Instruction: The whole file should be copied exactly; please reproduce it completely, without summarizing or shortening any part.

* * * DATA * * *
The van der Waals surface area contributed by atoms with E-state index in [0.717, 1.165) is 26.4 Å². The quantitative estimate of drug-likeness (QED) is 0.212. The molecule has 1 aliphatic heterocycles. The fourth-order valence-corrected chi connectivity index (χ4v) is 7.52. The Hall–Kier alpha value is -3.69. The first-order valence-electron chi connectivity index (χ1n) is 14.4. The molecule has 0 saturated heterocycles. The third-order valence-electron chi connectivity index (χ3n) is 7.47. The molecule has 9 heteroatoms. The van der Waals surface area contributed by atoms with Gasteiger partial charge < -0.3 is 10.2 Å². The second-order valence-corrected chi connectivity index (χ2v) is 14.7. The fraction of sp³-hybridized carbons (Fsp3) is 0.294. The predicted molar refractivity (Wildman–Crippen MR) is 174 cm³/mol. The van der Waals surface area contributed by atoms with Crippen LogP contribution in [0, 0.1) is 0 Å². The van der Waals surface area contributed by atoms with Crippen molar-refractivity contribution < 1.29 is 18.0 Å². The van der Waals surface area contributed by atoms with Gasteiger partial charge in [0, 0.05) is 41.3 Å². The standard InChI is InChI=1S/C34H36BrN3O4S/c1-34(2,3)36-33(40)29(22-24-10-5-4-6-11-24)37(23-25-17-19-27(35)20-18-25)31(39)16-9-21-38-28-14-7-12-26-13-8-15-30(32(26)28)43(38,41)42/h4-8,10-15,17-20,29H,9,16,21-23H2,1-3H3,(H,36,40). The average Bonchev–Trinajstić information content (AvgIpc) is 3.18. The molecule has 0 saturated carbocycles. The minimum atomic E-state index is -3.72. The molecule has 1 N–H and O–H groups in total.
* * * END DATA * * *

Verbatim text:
The van der Waals surface area contributed by atoms with E-state index in [0.717, 1.165) is 26.4 Å². The quantitative estimate of drug-likeness (QED) is 0.212. The molecule has 1 aliphatic heterocycles. The fourth-order valence-corrected chi connectivity index (χ4v) is 7.52. The Hall–Kier alpha value is -3.69. The first-order valence-electron chi connectivity index (χ1n) is 14.4. The molecule has 0 saturated heterocycles. The third-order valence-electron chi connectivity index (χ3n) is 7.47. The molecule has 9 heteroatoms. The van der Waals surface area contributed by atoms with Gasteiger partial charge < -0.3 is 10.2 Å². The second-order valence-corrected chi connectivity index (χ2v) is 14.7. The fraction of sp³-hybridized carbons (Fsp3) is 0.294. The predicted molar refractivity (Wildman–Crippen MR) is 174 cm³/mol. The van der Waals surface area contributed by atoms with Crippen LogP contribution in [0, 0.1) is 0 Å². The van der Waals surface area contributed by atoms with Crippen molar-refractivity contribution < 1.29 is 18.0 Å². The van der Waals surface area contributed by atoms with Gasteiger partial charge in [0, 0.05) is 41.3 Å². The standard InChI is InChI=1S/C34H36BrN3O4S/c1-34(2,3)36-33(40)29(22-24-10-5-4-6-11-24)37(23-25-17-19-27(35)20-18-25)31(39)16-9-21-38-28-14-7-12-26-13-8-15-30(32(26)28)43(38,41)42/h4-8,10-15,17-20,29H,9,16,21-23H2,1-3H3,(H,36,40). The average Bonchev–Trinajstić information content (AvgIpc) is 3.18. The molecule has 0 saturated carbocycles. The minimum atomic E-state index is -3.72. The molecule has 1 N–H and O–H groups in total.